Friday, August 31, 2012
The “Ardor’s Bridge” campaign is over.
This post also appeared on my "I'm On It" personal blog. It appears here as a reminder to authors that writing a thing is just the beginning. You still have to sell it. Sometimes, a great idea just isn't enough.
It has been a stressful month. Between the people supporting the idea of “Ardor’s Bridge” and the stress of watching our contribution numbers creep too slowly toward our goal, I feel torn.
I’m relieved to at least know the outcome. I’m sorry that I couldn’t drive this project home.
Here is the letter that I sent out on my social media and email channels today:
The “Ardor’s Bridge” campaign is over.
We didn’t hit our target goal. No one that pledged a contribution to our kickstarter campaign will be charged. The campaign is done.
We didn’t make it.
We tried to develop an idea and raise funds to see it through. We raised about 20%. To the 18 people that did contribute, and those who wanted to do so but couldn’t for a variety of reasons, I want to say “Thank You”. Thank you for taking the time to read what this project was about. Thanks for reaching into your own pocket in a time when we all feel the economic pinch. And, thanks for believing that every kid deserves to be part of the dialogue that helps to change the culture they face every day.
We didn’t make it. We’ll pull back, regroup and explore some other options. If we can find a way to bring this about, we’ll let you know. I hope we can count on you again in the future for your support.
Thanks for all of your belief and support. I appreciate it.
For my first play, it wasn’t a bad effort. Sure, it’s not Shakespeare, but, it was written in the right spirit. It was written as a tool for positive change. I wanted to do my small part in helping schools change the culture of indignity and bias that faces every kid that doesn’t feel like they “fit in”. When you realize that the kids who don’t fit in vastly outnumber the kids that do, you start to see the frustratingly stupid way we as humans treat each other, and allow ourselves to be treated. You start to understand the frustration and fear each kid faces, to varying degrees, every day in school.
My play/video project didn’t raise enough funds on kickstarter to get it off the ground. That doesn’t mean the problem goes away. Kids will still be bullied. Kids will still be mocked for who they are perceived to be instead of who they are or what they do. But, since enough of us haven’t taught our children not to punish others for having the audacity to be themselves, the state has stepped in.
The state government has passed a law that charges schools with changing the culture in their buildings.
Laws mean consequences for those that run afoul of them, and punishments for the offenders. But, you can’t change fear and ignorance through punishment. That can only be done through dialogue. Understanding between kids is the only thing that will start that change. Schools will need your help.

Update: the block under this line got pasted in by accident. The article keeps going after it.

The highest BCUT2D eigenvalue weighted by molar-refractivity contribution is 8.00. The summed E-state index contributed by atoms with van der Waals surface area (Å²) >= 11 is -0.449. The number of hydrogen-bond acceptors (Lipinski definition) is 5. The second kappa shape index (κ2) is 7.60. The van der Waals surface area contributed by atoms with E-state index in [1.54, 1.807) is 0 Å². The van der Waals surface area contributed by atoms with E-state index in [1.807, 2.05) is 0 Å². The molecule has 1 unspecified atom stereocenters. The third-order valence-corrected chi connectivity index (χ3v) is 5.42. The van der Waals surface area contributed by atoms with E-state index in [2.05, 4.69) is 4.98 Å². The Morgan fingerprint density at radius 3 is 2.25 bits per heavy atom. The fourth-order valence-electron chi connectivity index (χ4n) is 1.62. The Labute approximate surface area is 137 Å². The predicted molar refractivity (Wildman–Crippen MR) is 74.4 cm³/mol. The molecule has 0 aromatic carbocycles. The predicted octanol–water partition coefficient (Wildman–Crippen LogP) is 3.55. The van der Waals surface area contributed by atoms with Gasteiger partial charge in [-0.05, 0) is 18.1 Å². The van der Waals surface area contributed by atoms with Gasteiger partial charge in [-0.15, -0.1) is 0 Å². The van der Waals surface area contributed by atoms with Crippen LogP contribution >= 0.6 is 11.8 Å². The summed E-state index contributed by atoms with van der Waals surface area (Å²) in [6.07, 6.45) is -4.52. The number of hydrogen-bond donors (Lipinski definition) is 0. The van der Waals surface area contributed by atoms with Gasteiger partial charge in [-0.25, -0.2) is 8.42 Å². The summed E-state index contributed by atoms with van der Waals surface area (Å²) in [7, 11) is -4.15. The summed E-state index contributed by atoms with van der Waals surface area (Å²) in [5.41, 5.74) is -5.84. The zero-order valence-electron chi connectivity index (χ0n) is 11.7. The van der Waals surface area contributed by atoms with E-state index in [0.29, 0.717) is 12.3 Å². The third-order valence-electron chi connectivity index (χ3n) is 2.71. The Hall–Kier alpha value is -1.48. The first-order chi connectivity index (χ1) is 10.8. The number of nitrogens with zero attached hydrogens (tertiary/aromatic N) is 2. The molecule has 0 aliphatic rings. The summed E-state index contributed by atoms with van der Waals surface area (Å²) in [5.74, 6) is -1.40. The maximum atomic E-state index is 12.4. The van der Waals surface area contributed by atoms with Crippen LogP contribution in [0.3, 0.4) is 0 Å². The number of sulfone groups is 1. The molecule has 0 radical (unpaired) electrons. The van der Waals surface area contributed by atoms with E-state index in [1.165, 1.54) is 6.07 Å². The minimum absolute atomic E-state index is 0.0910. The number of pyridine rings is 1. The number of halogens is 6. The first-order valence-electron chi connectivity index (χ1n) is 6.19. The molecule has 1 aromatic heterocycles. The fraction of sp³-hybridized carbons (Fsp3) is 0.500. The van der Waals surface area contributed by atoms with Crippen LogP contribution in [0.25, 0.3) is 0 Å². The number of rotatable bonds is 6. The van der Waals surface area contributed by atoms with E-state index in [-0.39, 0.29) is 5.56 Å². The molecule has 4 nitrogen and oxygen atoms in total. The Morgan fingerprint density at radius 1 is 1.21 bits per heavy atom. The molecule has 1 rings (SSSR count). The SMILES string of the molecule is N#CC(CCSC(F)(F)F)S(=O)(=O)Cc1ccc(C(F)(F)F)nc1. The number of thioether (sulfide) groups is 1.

For those parents who do not teach their kids to hate, your kid is going to need your guidance. Singling other children out for being different is a common way for kids to act on their own fears. This can get out of hand pretty easily and surprise those parents who teach tolerance at home. Schools will no longer be able to turn a blind eye to bigotry and will err on the side of caution in the early days of these new laws. Please make sure that your kids are aware of the new guidelines, even if they seem outrageous to you. They are still real, still laws and will still be enforced. Change will come as common sense takes hold, but for now, remember that administrators, teachers and your kids are all going to need you to be involved. Dialogue, understanding on all sides and tolerance for the views of others is what is needed, now more than ever.
For those parents who still feel that LGBT kids should be mocked, made fun of or brutalized, be aware. This is just the beginning of change. The days when it’s acceptable to openly and actively discriminate against another American based on their sexual orientation are coming to a close.
I wanted to help by writing a play with a story about tolerance and acceptance, filming it as a movie, and then making that film available to schools to be used as a way to get those dialogues going between students and their peers. That’s all I wanted to do. I didn’t expect to change the world or cure the ills of society. I just wanted to help. To that end, I gathered together a bunch of people who also felt that this was a worthwhile cause. Still more saw the value of it and contributed funds. Even more planned to do so but couldn’t for a variety of reasons. We all knew that we weren’t going to single-handedly fix the world. We just wanted to help a little. If we all help a little, that can add up to a lot.
We’ll find a way. As the creative and generous people I brought together for this project move back to their regular lives, the dream lives on. We will all find ways to help. And, who knows… maybe we’ll find another way to produce “Ardor’s Bridge”. If it’s a good enough idea, the universe won’t let it die.